Archive for February 21st, 2004

Emergent democracy vulnerable to political abuses

Emergent democracy is a precious, fragile thing.  It needs to be
protected from assaults, especially those that rise to the level of
crimality:  Libel, fraud, extortion.  Without legal
, our newly sprouting digital democratic
processes will be stamped out before they can flower.

This vulnerability to oppression exists in third world countries–and
it exists in more subtle but also more powerful forms in the United
States, Japan, and Europe–and in all other nations on earth.

February 21st, 2004

Should political libel and fraud be crimes?

In the normal, everyday world we recognize certain kinds of behavior as
criminally damaging to individuals and to society.  Libel and
fraud are among the most pernicious of actions.  A person’s career
and contributions is undermined by libel in an near
instant.   The fundamental trust necessary for personal
relationships and commerce is profoundly shaken by fraud.

But somehow in media space, and in its subset, cyberspace, we allow
libel and fraud to go largely unaddressed.  And in the political
arena of media and cyberspace, we allow it almost unbridled freedom.

The result is a politics of libel–“negative campaigning” is the nice
word for it.  And a politics of fraud–“getting the facts wrong.”

Now, I understand that there are serious concerns about government
involvement in politics, concerns about government repression of
political speech.  But on the other hand, with little or no
government involvement, we have evolved a very damaging, unsafe,
unsatisfactory situation.  Voters are cynical, campaigns are
fundamentally libelous and fraudulent.   Honest, kind people are
driven out of the democratic process.

I think we need a serious national debate about crimes in the political
arena.  I think we need to consider how we might define crimes,
and enforce the law in this sphere.  And we need to start this debate now–before this summer’s campaigning.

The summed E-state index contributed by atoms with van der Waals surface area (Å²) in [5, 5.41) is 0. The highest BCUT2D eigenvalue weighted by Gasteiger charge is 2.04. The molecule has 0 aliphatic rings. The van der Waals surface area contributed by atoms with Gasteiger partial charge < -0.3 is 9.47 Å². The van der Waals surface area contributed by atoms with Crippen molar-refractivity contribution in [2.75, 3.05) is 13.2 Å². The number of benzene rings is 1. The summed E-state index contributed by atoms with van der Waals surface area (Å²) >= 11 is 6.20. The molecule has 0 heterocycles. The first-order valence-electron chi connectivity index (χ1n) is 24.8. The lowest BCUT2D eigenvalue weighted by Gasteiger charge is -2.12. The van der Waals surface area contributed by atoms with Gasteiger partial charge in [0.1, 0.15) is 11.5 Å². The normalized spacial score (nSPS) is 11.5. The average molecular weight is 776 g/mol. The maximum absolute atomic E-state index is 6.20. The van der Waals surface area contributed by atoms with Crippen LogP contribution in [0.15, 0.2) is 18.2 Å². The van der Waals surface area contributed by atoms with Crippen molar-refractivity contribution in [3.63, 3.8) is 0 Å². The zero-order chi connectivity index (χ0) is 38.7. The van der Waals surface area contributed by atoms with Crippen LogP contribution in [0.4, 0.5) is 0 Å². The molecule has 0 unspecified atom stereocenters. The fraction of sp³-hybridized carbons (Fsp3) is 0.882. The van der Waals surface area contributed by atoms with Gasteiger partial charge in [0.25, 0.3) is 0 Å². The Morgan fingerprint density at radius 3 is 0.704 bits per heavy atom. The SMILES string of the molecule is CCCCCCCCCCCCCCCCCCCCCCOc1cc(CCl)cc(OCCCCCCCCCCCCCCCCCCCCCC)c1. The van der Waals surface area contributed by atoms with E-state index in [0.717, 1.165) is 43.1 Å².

I don’t think watchdog groups
and citizen action can hold the line anymore–particularly not with the
speed and micro-targeting of new forms of media.  The candidates
have “rapid response networks” but these don’t seem to be doing the
job.  Push-polling,
for example, targets individual voters for phone calls that seem like
unbiased polls, but the “polls” are designed to sew doubts about
candidates.  Many believe that push polls were used against Howard
Dean in Iowa, but the allegation is very hard to investigate, much less
to prove. 

Even television ads, when used in negative, targeted ways by disguised
third parties
hits fast, hard, and is very difficult to detect and counter. 
This, of course, is the nature of libel in the everyday world. 
For example, the intent of the
notorious Osama television ad (view the ad here) is only now being fully understood because its
perpetrator has decided to brag about his prowess.  This situation
illustrates both the stealth nature of these abuses, and the brazen
stance of the abusers. The abusers are more likely to gain accolades
(e.g. speak at the Kennedy School of Government at Harvard) than to be
criticised or charged with a crime.  And yet almost any observer
recognizes the harm caused to individuals and society by these forms of abuse.

February 21st, 2004

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